First, the appellate court held that the Contract Disputes Act states that a defect in the certification does NOT deprive a board over jurisdiction.  Whether the defect is technical in nature or not is of no moment since a board is not deprived of jurisdiction if there is any defect in the certification.

Second, the appellate court held that that the contracting officer failed to timely notify the contractor of the defective certification.  It was required to either issue a final decision on the claim or notify the contractor of the defective certification within 60 days.  “Because the contracting officer failed to issue a decision within the statutory period [60 days], [the contractor’s] claim was deemed denied and became appealable to the Board.” DAI Global, LLC, supra.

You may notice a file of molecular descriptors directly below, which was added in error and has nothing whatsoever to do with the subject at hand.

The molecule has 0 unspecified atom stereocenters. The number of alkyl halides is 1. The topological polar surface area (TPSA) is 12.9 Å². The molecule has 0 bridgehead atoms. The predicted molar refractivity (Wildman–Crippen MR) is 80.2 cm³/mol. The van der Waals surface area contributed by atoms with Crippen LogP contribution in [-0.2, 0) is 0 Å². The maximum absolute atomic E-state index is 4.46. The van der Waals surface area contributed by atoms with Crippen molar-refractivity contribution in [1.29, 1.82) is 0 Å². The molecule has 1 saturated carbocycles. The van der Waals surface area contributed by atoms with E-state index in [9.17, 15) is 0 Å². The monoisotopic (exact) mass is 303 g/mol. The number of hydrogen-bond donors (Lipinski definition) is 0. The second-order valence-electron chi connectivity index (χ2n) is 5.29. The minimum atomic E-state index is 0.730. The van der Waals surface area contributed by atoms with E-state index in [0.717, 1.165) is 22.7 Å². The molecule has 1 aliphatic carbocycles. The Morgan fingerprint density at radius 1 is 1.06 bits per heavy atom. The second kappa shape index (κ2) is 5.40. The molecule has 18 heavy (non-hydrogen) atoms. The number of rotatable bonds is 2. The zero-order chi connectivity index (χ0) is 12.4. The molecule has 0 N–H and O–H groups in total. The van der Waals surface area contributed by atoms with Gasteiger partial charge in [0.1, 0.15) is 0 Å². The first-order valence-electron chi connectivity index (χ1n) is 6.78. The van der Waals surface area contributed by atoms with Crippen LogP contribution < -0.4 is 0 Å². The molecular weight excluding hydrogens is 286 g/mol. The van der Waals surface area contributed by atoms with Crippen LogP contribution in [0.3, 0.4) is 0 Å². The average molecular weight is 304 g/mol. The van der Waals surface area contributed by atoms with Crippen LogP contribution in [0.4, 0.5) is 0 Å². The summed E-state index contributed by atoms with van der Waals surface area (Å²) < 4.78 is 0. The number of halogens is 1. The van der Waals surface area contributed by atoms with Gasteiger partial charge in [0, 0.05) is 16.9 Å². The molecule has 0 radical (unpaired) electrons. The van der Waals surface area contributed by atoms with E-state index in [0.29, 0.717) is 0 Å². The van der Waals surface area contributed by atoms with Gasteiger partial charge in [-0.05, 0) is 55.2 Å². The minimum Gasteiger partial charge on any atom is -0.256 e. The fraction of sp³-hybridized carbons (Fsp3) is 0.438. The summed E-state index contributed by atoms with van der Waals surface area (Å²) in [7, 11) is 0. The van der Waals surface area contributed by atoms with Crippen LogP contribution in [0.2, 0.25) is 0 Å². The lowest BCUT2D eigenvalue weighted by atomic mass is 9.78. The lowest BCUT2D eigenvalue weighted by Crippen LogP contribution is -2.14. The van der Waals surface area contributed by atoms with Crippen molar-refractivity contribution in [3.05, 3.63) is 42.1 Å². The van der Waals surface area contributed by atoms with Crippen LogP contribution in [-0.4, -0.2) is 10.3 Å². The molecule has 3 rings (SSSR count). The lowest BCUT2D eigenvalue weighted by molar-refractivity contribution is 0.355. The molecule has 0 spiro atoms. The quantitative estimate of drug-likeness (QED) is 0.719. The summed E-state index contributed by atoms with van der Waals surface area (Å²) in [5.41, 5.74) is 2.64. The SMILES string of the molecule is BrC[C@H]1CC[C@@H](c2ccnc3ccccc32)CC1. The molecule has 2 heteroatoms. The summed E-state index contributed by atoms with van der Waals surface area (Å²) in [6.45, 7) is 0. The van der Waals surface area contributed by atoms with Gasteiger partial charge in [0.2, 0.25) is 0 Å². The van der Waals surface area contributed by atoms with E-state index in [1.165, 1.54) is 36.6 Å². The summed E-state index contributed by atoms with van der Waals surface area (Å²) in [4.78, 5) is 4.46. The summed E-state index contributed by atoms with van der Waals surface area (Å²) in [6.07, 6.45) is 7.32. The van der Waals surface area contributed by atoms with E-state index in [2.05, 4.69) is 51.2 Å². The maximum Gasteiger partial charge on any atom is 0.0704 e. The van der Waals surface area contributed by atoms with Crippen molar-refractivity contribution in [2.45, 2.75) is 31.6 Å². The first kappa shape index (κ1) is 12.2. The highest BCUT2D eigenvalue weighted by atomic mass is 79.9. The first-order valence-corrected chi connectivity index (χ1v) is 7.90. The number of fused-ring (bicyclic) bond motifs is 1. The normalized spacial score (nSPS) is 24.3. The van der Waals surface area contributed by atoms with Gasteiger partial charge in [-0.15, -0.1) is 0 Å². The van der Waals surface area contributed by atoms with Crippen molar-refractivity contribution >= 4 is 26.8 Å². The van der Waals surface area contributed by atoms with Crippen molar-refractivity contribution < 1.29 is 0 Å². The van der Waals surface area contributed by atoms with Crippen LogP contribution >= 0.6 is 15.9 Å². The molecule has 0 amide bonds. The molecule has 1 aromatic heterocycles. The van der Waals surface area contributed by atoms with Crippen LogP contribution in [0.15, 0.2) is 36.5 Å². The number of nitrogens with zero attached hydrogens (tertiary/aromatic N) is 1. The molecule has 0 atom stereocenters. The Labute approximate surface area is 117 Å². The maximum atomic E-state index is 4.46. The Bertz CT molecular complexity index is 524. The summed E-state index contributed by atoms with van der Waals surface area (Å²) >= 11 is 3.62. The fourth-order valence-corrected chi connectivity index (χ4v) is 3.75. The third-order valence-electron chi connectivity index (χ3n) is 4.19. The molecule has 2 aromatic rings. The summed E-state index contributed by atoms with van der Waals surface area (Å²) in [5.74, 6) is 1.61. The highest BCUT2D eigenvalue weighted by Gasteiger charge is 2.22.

It is always good practice to work with counsel when preparing or submitting a claim.  Here, the contractor had good counsel as counsel treated the contracting officer’s untimely notification to the contractor of a defective certification as an appealable denial of the claim.

Don’t Forget to Certify Within Six Years: Recent Opinion Addresses Timeliness of Government Contractor’s Appeal

Douglas L. Patin, Aron C. Beezley & Amandeep S. Kahlon | Buildsmart

On May 19, 2020, the Federal Circuit upheld summary judgment against a government contractor for failure to file a claim timely within the six-year time limit prescribed by the Contract Disputes Act (CDA). In Electric Boat Corp. v. Secretary of the Navy, the Federal Circuit determined that the claim from the contractor, Electric Boat, accrued no later than August 15, 2005, the date when it first became entitled to a cost adjustment under its contract with the Navy. By certifying its claim more than seven years later, Electric Boat’s claim and appeal were untimely.